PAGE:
Sep 20

I wish to throw this question out for discussion:

What is the most important thing you know?

We all come from different backgrounds and have had different experiences.  Individually we know what we know, but no more.

Collectively we could be pretty smart and achieve more.  That is part of the power of a discussion list like the list I moderate ApartmentAssoc or the ones I participate on such as MadisonApartmentOwnersLandlordAssociationOrg or the hundreds of other groups on Yahoo Groups or Google Groups.  You ask a question and get an answer.

But what about the question that you do not even know you should ask?  So go ahead add what you think is the most important thing you have learned about landlording to the comment section.

[Note I am importing replies from the above Yahoo Groups into this comment section for all to read]

22 Responses to “What is the most important thing you know?”

  1. kathy J. says:

    On LandlordAssociationOrg [at] kathy J. comments:

    All bad tenants like to say they are good tenants.

  2. rexx892 says:

    On LandlordAssociationOrg [at] rexx892 comments:

    I had recently asked about scams tenants pull because I wanted to know before it happened to me and I posted about the one I recently am going through. I think if we all tell eachother our experiences and we help eachother with what we do know; then thats all we can do. Learn from other’s mistakes. I hope others learn from my mistakes cause I made pleanty lol.. The most important thing I know? **** is what I don’t know.****** I know I don’t know everthing unlike my teenage son. He knows it all. lol

    So I guess the most important thing I know is I acknowledge what I don’t know.

    Great topic Tim!!!!!!!!!

  3. Sunjit says:

    On ApartmentAssoc [at] Sunjit comments:

    The credit report does not lie.

  4. Wayne says:

    On ApartmentAssoc [at] Wayne comments:

    I know this is a tough job. I know we are alone in it, the city wants are money, the courts don’t care about if we get justice or not, DNS wants to tell us what to do, The state wants to take away our rights, and the tenants don’t want to take responsibility for anything, and we can’t get enough landlords together to fight these issues. Any Questions?


  5. John Fisher says:

    On ApartmentAssoc [at] John Fisher comments:

    I have learned that real life situations can make the best laid plans and policies useless… That to be successful, you need to be able to adapt and change to a different focus or business model as economic or legislative conditions warrant. I have learned that you can never rely on doing things “the way we always have”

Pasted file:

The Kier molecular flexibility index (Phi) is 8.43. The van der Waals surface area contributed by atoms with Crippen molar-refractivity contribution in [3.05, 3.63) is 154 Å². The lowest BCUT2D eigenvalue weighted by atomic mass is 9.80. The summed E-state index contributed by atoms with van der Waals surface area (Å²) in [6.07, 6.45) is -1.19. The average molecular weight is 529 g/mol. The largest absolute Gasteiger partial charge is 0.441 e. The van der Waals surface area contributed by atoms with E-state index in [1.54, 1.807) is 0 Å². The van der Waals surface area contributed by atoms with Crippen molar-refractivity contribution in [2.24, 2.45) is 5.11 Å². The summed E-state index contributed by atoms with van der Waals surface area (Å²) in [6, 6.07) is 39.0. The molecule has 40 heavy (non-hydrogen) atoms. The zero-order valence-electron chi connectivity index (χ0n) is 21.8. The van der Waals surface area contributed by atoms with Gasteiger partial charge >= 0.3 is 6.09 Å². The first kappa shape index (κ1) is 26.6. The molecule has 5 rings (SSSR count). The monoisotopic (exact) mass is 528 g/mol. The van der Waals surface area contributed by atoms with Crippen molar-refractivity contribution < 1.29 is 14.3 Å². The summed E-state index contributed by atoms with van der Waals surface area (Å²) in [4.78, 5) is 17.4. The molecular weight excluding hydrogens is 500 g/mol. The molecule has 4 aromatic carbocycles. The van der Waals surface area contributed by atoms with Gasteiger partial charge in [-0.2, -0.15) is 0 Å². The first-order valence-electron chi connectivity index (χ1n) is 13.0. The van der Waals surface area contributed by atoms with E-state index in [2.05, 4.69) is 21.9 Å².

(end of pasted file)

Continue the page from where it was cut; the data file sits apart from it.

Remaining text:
I have learned that the only thing in this business that doesn’t change…. Is that there is constant change

    John H. Fischer

  6. Tom C. says:

    On ApartmentAssoc [at] Tom C comments:

    What a great question Tim!

    My answer.

    We can continue to do our best to be the little, unique, compassionate Boddhisatvas that we all are, while we

    · Set and enforce clear personal boundaries,

    · Set and enforce clear and reasonable operational rules;

    · Recognize we run businesses;

    · Recognize we don’t run social service agencies. We pay taxes for others to provide those services.

    · And the above helps us be kind, efficient, sustainable, and successful.

    Be well – Tom C.

  7. msjvalentine says:

    Something else to look out for: My current tenant admitted to my property manager that he had a bad credit rating but blamed it on his identity being stolen. He provided a police report and letters to and from a credit agency to back up his claim.

    He has been weeks late on the rent every month, and I believe he falsified those identity theft documents.

    The only reason I haven’t evicted him is that the rental market is awful, and it would take me many months to find another tenant (my house was vacant for eight months before he moved in). Plus, I do always receive the full amount of the rent, just not when it’s due.

  8. janice tabbut says:

    Here is the scam that took me with my first tenant. Husband and wife (and 6 kids) rent the house. Only the husband signs the lease. His income is disability. Her income is real estate agent. He pays on time, on time, on time, late then in full, late and partial, later, then nothing. I evict. Husband calls my realtor (who got me the tenant) and says she should evict the wife, wife threw him out, he’s living in his car. Realtor tells him to call me but he never does. In court wife says she threw him out, can she sign the lease on her own. I let her sign a lease which includes monthly payments towards his arrears. She pays the first month plus prorate in cash. Never pays anything again. I evict. Sherriff shows up and she pays everything she owes according to the court decree in cash. The judge would not allow the arrearage into the amount due. She never pays anything else. I evict. Sherriff shows up to evict, she’s gone with 90% of her belongings left behind plus cockroaches. I had to dispose of all that junk and there was a lot. Minor damage to the property. I can’t go after the husband’s income because it’s disability. His part time job is in another state, not worth pursuing. Trying to attach her paycheck and having a hard time finding her.

    From now on, both parents will sign my lease or I won’t rent to them. And if one defaults they both have to go. I don’t believe these two were separated or divorced. I believe the whole story was a scam.

  9. kathy J. says:

    All bad tenants like to say they are good tenants.

    kathy J.

  10. Polly says:

    Always do a full background check and if the tenant brings a credit report so you don’t have to run one or brings letters from references, run the credit check and call the references anyway, they can be printed out and “adjusted” to make the tenant look better than they are.


  11. Sue Lee says:

    Being upfront and taking extra, preventative steps makes it easier to deal with confrontations. And be stern, as it is a business, but courteous in any situation.

  12. Diane says:

    I need to be clear in all my dealings and be certain that my tenants understand. Sometimes people will agree but I come to find out later that we didn’t have the same interpretation of what was said. I like to write things down. I tell them it isn’t a matter of trust, but a matter of memory – I can easily forget what was agreed to after a few weeks, or even days!

  13. Teresa from pittsburgh pa says: